• Beautiful: Does this make my heart sing? How many lovely items can I display or store?
  • Sentimental: Does this remind me of a peak life experience?

How do you decide what makes something a keeper? Be aware: beauty and sentimental objects can easily get out of hand. There are many beautiful things in the world. They won’t all fit in your space. Focus on matter that matters.The same with physical objects with memories attached – the tangible reminders of intangible emotions – diplomas, yearbooks, or a flag that draped a loved one’s casket. You need to find a balance that’s right for you, but if keeping means having to rent a storage unit to handle the surplus, it may defeat the purpose.

A Plan:

If you are willing to take the time and are so inclined, go through your stuff slowly and methodically. Set up a schedule or a routine that allows you to mindfully sort, give away, or dispose. Take time to tend while you can.

  • Visualize the end game. Picture how you want your space to look; how would you like your life to look like at the end. What steps will make your image a reality?
  • Plan your work; work your plan. You house didn’t get stuffed in a day. Break up the large project into do-able chunks. Don’t set yourself up for failure with an unrealistic timeline.
  • Be discerning. Keep and display what you love.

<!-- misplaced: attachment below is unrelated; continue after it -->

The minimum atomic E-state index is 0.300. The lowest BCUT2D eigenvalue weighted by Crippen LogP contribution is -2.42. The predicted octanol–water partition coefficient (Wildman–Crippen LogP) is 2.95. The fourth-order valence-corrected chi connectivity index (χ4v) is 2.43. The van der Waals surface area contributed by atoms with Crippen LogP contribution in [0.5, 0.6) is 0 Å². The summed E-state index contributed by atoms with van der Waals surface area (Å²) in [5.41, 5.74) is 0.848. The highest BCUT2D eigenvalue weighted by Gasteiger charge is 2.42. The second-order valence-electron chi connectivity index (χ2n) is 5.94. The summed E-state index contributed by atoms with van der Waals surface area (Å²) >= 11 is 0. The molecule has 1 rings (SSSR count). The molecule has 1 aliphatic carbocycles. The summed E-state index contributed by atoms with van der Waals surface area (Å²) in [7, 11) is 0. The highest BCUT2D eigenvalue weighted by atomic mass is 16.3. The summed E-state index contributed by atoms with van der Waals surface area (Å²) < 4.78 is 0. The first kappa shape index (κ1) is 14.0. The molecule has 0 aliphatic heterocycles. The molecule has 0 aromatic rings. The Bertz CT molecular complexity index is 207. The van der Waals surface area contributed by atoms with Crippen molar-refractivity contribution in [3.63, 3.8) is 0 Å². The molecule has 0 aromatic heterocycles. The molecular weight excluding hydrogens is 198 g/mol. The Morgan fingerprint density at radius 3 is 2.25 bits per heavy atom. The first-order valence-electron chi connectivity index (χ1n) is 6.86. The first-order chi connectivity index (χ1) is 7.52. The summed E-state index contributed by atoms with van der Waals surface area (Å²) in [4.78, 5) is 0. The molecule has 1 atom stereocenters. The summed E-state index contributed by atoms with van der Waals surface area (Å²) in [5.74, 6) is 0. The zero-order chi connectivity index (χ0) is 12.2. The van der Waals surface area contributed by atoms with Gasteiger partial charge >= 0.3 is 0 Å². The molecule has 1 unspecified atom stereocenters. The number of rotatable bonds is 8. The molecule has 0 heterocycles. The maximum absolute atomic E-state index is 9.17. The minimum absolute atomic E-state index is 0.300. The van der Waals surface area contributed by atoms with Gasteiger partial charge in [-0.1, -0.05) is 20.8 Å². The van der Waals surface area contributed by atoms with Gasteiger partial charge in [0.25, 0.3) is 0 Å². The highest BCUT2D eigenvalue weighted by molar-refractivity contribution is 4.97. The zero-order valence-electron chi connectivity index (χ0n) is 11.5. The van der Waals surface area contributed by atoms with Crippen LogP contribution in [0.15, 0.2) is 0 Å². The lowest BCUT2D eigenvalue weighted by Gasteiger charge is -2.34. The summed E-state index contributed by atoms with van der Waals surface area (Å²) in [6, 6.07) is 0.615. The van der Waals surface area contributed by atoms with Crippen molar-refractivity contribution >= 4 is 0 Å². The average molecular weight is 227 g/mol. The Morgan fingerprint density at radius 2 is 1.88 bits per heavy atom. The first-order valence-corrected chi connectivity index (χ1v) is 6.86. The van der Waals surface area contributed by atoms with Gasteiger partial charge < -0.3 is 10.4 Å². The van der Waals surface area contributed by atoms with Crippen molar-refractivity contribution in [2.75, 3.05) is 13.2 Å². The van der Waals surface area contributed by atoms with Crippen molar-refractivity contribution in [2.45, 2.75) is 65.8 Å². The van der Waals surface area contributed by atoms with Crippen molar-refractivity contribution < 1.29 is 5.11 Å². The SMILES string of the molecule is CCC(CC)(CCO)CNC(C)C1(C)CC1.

• Enough, rather than more. Recognize limits. Knowing what’s sufficient is a virtue.
  • Simplify. Know when to add and when to take away.
  • Embrace your preferences: if something works for you and the others you live with, that’s what matters.

Sorting treasures from trash is simple but not easy. Letting go is like peeling an onion:

  1. Start with yourself. What do you want and need? Keep what’s useful, beautiful, or sentimental, but not too much.
  2. Ask family and friends what they would like or want. Don’t wait. Give it to them now and share in their enjoyment.
  3. If things have monetary value, consider selling them. Cash is more liquid than possessions.
  4. Donate still usable things to charity.
  5. Recycle or dump.

When Patty had to move in with her family, the gift to her circle of friends included these lessons: Life can change in an instant. Secret stashes and storage units eventually come to light. Even if you don’t open an envelope, the bill doesn’t go away. Excess may not bring happiness. Overload may implode. Maybe we don’t need this much stuff…

What counts? Figure out what matters most and commit time, energy and resources to those people and purposes. Invest in experiences, so the memories become the souvenirs. As you become mindful of end-of-life, you may be drawn more to spiritual essence and less inclined to material collection.